That bill I wrote about earlier this month, which would further privilege the already overprivileged foster parents of Idaho, appears well on its way to passage.
The bill would offer only a tiny window of opportunity for relatives to step forward to take custody of children removed from their parents by Idaho child welfare authorities. And once a child has been trapped in foster care for six months, no matter why she or he got there, or why she or he was still there, preference for placement actually would shift to the foster parents if they’ve “bonded” with the child.
In short, it’s a bill intended to make life easier for middle class foster parents like Jamie Law, who, the moment she laid eyes on somebody else’s two-day-old infant, declared: “This is totally my kid.”
And why did the Idaho House of Representatives pass this bill unanimously? Because they were fed a steady diet of horror stories from articulate middle class foster parents, people any state lawmaker could identify with.
According to the Spokane Spokesman-Review,
House Majority Leader Mike Moyle, R-Star, told of a 14-month-old boy who was removed from a loving foster home, where the foster parents wanted to adopt him, and sent to an out-of-state home where there was no interest in adoption. Instead, Moyle said, the interest was “because with that child comes a paycheck. Think about that. With that child comes a paycheck. I have a problem with that. It’s morally wrong.”
Hard to know where to start with that one. Does Rep. Moyle believe that foster parents normally don’t get paid? How does he know why the people in the out-of-state home (presumably relatives, though he doesn’t say that) didn’t choose to adopt the children? Because one of those overprivileged Idaho foster parents told him so? And, of course, no Idaho foster parent ever has seen a child as a “paycheck.”
But let’s assume for the moment that the story is true. If we’re going to go the legislation-by-horror-story route, we need to recognize that the horror stories go both ways.
So let’s start in a state which passed a law that the overprivileged foster parents of Idaho used as a model: Florida.
In that state, 10-year-old Nubia Barahona was beaten and murdered, allegedly by her adoptive father. Her decomposing body was found in the back of the father’s truck. In the front seat, her twin brother was in convulsions from chemical burns.
Compounding the tragedy: Loving relatives had sought to adopt the children. But an “expert” said the children were “bonded” to the Barahonas, who had first taken in the children as foster parents. And Florida law–the one the Idaho foster parents are using as a model–said “bonding” could take precedence over any preference for relatives.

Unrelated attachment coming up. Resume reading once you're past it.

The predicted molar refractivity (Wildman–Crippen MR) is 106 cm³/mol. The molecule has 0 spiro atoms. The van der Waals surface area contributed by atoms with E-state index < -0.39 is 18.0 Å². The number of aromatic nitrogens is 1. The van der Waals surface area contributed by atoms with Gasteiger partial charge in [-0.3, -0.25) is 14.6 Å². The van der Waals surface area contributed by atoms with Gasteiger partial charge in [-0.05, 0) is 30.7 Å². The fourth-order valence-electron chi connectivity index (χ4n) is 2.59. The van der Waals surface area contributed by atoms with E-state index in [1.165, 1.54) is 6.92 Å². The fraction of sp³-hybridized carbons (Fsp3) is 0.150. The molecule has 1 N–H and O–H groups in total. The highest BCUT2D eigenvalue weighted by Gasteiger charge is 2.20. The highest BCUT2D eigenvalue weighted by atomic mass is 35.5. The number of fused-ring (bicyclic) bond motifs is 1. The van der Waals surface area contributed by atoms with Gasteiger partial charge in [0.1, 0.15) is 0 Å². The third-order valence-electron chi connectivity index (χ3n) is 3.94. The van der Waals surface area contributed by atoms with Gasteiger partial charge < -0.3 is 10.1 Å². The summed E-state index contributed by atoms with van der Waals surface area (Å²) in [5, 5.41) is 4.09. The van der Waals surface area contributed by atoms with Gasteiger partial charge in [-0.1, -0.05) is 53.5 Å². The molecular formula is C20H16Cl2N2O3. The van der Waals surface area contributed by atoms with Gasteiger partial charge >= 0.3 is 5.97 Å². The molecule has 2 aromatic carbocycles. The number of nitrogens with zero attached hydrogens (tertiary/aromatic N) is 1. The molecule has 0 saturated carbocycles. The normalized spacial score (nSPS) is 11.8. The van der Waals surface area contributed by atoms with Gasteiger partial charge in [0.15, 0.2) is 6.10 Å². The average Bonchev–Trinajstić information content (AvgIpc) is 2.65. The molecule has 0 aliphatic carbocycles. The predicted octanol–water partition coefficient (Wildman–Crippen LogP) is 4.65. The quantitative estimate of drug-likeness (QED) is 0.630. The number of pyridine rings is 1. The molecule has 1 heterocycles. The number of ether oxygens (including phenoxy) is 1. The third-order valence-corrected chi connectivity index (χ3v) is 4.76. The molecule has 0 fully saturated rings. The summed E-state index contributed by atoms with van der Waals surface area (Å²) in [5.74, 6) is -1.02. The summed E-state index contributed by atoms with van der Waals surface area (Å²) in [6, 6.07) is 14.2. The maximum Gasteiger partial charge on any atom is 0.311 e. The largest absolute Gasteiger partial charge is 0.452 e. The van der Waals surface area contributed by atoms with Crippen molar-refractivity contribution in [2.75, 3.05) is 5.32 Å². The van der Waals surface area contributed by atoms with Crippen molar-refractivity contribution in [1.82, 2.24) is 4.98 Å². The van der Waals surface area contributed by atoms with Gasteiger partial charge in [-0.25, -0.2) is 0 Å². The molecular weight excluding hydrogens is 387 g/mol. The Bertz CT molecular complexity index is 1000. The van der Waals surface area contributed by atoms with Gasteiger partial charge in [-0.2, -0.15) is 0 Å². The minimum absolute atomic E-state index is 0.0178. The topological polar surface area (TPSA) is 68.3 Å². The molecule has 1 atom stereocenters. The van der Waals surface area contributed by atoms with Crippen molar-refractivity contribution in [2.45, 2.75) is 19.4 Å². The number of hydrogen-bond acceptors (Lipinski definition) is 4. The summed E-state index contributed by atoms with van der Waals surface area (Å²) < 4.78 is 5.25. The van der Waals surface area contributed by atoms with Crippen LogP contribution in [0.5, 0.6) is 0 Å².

Of course the overwhelming majority of adoptive parents don’t behave as Barahona allegedly did. It’s an aberration. But so are the tales told by Idaho foster parents seeking a Florida-style law. When anecdotes collide, it’s time to look at the data.
As I noted in my previous column about this bill, study after study has found that placing children with relatives is far better for children’s well-being and, most importantly, safer than what should properly be called stranger care. Relatives also are far less likely to resort to potent and sometimes dangerous psychiatric medications to keep children docile when they “act out.”
The history of the Florida law is also instructive. It has its roots in a protracted custody dispute involving a little boy named Christian who was taken from his mother at birth in February, 2002.
Within days, a second cousin, Tiffany Delk, living in Tennessee, and her husband came forward seeking custody. The Florida Department of Children and Families (DCF) ignored her. In fact, they ignored at least 100 phone calls from Tiffany Delk over the next several months. She was not allowed to see Christian until May or possibly October (news accounts differ).
Instead, DCF placed Christian with Denise and Ivar Baklid, strangers who wanted to adopt him.
In October 2002, for reasons that never have been explained, DCF changed its position and supported placing Christian with the Delks. A series of court rulings led to Christian being moved to the Delks and then briefly back to the Baklids until finally the Delks were allowed to adopt Christian.
Even though Christian wound up spending more time living with the Delks than with the Baklids before finally being adopted, backers of the stranger-care parents kept playing the bonding card, arguing that the child was “bonded” to the strangers, and that was far more important than blood ties.
And, once again, because it’s so much easier for legislators to identify with middle class strangers, they got a law passed to give preference to strangers when those strangers provided “continuity of care.”
That law was in effect when Florida DCF decided that the Barahona children were “bonded” to their foster parents–and chose them over relatives to adopt.
Now, Idaho appears headed in the same direction.